Seasons, Fees and Reservations
Joshua Tree National Park is open all year, and each season offers a variety of activities highlighting different aspects of the desert for visitors. Because of extreme temperatures that routinely climb into the 100s, summer is the least popular time to visit the park. Winter days are comfortable, but the nights are freezing.
Spring and fall are high time for ranger-led programming like walks, hikes and campfire talks. Visitor centers and wayside exhibits, accessible from the park’s main roads, provide year-round information, education and other resources. In early spring — typically at the beginning of March — the Mojave Desert blooms, blanketing it in cream-colored Joshua tree panicles, yellow tickseed and other wildflowers. Cacti add flowers later in April and May. Visitors during this season should be sure to check out the park’s southern Cottonwood Springs area. Spring is also a great time of year for birding.
Standard entry to Joshua Tree National Park cost $15 per vehicle or $5 per person arriving on foot, motorcycle or bike. Entries are good for seven consecutive days, and special passes are available. Visitors can reserve camping spaces at Black Rock or Indian Cove, but most of the park’s campgrounds are available on a first-come, first-served basis. Backcountry campers must register their vehicles prior to heading into the wilderness.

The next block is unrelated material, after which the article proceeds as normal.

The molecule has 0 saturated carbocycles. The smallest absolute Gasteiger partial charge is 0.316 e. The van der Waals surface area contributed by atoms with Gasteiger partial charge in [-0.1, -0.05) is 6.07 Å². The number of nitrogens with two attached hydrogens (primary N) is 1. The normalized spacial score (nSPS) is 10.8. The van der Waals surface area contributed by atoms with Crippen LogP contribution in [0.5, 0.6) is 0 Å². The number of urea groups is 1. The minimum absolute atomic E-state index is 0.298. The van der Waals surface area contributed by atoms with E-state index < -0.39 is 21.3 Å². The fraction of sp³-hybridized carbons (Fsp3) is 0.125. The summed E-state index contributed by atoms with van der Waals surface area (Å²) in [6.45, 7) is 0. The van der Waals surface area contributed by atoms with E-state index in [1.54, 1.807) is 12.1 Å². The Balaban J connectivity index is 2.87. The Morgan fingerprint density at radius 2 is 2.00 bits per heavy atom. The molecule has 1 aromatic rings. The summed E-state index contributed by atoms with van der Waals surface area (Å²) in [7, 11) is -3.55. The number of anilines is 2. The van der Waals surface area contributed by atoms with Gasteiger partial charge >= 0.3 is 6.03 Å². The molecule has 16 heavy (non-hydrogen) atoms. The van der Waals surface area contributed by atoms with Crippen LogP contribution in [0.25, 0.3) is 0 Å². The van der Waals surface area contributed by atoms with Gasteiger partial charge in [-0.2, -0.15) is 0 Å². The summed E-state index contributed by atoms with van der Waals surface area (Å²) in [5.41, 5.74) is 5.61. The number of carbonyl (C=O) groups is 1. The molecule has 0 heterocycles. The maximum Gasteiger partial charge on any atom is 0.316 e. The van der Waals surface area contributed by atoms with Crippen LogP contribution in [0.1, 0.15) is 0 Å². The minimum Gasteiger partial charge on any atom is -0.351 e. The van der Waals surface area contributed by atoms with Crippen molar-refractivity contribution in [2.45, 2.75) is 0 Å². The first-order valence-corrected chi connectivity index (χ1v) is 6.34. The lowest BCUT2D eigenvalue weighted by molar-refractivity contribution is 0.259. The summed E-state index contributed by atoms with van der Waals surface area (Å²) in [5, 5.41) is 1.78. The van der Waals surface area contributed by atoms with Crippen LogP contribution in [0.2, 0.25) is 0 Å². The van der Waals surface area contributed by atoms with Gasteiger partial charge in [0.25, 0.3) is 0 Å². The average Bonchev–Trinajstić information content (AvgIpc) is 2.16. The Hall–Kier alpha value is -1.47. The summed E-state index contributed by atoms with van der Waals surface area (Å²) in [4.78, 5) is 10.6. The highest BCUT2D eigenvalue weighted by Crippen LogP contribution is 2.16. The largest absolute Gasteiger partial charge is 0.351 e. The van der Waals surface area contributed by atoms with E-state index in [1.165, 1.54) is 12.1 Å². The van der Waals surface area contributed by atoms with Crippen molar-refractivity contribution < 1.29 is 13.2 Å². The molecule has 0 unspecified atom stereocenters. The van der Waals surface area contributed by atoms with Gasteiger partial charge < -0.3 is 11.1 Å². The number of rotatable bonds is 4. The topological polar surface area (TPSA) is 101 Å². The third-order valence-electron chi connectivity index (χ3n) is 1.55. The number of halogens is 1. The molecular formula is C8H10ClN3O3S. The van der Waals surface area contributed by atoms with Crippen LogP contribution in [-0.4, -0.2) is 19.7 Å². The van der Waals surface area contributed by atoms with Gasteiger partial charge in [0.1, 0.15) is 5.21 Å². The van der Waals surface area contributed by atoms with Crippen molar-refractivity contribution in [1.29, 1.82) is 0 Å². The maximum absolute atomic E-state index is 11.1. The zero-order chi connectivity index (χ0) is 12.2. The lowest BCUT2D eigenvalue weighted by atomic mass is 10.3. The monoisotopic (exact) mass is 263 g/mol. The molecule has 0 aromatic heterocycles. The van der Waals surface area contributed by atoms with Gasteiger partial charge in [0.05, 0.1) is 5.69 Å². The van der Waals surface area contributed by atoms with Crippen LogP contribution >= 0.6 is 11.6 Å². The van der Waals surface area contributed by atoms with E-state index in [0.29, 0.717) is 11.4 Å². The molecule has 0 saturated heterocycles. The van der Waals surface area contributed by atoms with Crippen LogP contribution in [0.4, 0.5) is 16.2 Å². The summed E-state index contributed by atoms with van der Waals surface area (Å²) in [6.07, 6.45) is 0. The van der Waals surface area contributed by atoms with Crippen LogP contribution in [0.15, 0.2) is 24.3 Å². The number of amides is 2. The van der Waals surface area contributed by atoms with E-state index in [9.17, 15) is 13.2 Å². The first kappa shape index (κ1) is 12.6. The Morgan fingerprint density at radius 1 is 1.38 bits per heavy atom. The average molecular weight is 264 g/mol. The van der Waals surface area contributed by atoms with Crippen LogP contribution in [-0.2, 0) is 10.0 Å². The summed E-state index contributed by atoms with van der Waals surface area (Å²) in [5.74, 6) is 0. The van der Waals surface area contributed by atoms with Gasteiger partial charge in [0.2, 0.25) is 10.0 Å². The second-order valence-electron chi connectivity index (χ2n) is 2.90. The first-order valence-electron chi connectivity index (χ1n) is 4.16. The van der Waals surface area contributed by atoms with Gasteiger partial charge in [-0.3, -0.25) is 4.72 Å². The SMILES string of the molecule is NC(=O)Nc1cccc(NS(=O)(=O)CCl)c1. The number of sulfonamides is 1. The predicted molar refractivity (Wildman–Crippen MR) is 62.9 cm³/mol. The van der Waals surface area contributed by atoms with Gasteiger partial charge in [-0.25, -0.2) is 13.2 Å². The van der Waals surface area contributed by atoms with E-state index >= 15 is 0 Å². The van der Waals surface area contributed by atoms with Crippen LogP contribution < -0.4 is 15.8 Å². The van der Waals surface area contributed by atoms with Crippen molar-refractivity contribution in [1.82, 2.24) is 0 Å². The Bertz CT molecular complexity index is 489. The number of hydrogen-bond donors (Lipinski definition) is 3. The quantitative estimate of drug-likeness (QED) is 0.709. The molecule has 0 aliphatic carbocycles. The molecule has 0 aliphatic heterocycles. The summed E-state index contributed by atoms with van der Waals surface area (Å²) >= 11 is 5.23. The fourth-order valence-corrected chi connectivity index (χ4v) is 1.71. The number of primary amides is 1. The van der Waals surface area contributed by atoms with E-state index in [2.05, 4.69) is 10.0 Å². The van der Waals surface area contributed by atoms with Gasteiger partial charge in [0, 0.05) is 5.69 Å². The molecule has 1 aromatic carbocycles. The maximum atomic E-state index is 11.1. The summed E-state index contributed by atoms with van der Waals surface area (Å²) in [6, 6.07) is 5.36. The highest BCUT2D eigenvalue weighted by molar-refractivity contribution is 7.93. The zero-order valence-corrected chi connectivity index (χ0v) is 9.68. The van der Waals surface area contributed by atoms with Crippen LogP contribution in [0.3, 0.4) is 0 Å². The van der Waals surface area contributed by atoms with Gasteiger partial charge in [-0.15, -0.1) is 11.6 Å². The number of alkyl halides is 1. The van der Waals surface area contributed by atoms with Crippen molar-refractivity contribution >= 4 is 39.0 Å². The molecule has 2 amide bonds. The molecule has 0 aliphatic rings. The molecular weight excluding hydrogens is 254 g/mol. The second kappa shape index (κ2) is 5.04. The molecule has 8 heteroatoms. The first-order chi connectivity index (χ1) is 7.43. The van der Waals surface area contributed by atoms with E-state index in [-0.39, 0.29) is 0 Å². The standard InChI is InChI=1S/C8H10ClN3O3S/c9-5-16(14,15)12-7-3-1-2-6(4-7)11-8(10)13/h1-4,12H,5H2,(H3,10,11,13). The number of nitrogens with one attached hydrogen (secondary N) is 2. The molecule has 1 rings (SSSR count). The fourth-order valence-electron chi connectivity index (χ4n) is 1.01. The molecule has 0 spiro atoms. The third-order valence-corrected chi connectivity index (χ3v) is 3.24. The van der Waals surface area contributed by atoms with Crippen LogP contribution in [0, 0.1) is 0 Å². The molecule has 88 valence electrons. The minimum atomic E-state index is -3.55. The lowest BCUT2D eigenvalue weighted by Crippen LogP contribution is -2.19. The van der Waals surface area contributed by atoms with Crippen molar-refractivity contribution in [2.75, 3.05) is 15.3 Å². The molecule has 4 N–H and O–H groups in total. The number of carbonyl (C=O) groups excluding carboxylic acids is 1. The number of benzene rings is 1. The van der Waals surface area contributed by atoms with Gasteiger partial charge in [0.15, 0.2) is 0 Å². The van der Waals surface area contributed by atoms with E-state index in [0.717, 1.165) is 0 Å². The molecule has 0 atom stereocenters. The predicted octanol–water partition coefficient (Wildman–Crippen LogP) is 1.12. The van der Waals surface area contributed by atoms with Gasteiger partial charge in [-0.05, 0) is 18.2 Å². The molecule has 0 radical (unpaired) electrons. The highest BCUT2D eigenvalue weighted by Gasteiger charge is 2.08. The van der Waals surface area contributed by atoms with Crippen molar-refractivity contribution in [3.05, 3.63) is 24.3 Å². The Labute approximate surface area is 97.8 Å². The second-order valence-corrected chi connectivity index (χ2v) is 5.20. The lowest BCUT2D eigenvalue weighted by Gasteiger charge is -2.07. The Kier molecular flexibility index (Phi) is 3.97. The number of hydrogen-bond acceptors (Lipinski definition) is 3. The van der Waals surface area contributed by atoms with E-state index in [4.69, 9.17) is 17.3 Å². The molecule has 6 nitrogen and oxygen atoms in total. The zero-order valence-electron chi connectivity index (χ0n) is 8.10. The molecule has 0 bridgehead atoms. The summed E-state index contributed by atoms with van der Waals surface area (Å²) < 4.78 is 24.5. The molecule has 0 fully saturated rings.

Points Of Interest
On clear day — which can be rare, due to recently worsening air quality — you can see Mexico from the top of wheelchair-accessible Keys View. Other visible areas include Coachella Valley, Salton Sea and the San Andreas Fault. This overlook on the crest of the Little San Bernardino Mountains is a 20-minute drive from Park Boulevard. There’s also a turn out for the Lost Horse Mine day hike further up the road.
Covington Flats is home to some of the park’s largest Joshua trees, pinyon pines and juniper trees. An 8-mile round trip hike from a popular picnic area leads to Eureka Peak, which offers great views of Palm Springs and the Morongo Basin. There are also numerous backcountry trails in this part of the park.
Black Rock Canyon is a good destination for first-time park visitors, but it’s also the trailhead for the 35-mile-long California Riding and Hiking Trail. Many short day hikes abound here, with ample opportunities to view wildlife.